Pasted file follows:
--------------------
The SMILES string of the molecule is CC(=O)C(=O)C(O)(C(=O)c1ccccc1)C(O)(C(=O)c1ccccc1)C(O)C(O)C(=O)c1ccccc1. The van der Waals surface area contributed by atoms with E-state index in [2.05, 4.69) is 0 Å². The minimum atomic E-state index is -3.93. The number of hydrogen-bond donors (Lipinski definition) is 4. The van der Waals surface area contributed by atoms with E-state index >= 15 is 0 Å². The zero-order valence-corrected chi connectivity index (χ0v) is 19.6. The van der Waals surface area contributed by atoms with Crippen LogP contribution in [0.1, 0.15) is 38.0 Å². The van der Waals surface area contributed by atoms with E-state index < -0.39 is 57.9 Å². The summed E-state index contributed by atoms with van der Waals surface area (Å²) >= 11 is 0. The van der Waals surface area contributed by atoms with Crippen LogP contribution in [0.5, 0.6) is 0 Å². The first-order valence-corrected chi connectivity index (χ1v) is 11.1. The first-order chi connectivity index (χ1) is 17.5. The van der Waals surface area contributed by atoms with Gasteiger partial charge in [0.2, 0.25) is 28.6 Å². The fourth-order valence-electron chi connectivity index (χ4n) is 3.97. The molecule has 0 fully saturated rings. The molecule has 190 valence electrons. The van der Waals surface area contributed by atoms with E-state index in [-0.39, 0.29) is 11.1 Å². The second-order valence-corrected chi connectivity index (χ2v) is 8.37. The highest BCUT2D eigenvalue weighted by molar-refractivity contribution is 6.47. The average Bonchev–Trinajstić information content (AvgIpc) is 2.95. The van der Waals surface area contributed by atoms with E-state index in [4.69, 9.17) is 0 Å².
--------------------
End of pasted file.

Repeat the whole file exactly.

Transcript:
The SMILES string of the molecule is CC(=O)C(=O)C(O)(C(=O)c1ccccc1)C(O)(C(=O)c1ccccc1)C(O)C(O)C(=O)c1ccccc1. The van der Waals surface area contributed by atoms with E-state index in [2.05, 4.69) is 0 Å². The minimum atomic E-state index is -3.93. The number of hydrogen-bond donors (Lipinski definition) is 4. The van der Waals surface area contributed by atoms with E-state index >= 15 is 0 Å². The zero-order valence-corrected chi connectivity index (χ0v) is 19.6. The van der Waals surface area contributed by atoms with Crippen LogP contribution in [0.1, 0.15) is 38.0 Å². The van der Waals surface area contributed by atoms with E-state index < -0.39 is 57.9 Å². The summed E-state index contributed by atoms with van der Waals surface area (Å²) >= 11 is 0. The van der Waals surface area contributed by atoms with Crippen LogP contribution in [0.5, 0.6) is 0 Å². The first-order valence-corrected chi connectivity index (χ1v) is 11.1. The first-order chi connectivity index (χ1) is 17.5. The van der Waals surface area contributed by atoms with Gasteiger partial charge in [0.2, 0.25) is 28.6 Å². The fourth-order valence-electron chi connectivity index (χ4n) is 3.97. The molecule has 0 fully saturated rings. The molecule has 190 valence electrons. The van der Waals surface area contributed by atoms with E-state index in [-0.39, 0.29) is 11.1 Å². The second-order valence-corrected chi connectivity index (χ2v) is 8.37. The highest BCUT2D eigenvalue weighted by molar-refractivity contribution is 6.47. The average Bonchev–Trinajstić information content (AvgIpc) is 2.95. The van der Waals surface area contributed by atoms with E-state index in [4.69, 9.17) is 0 Å².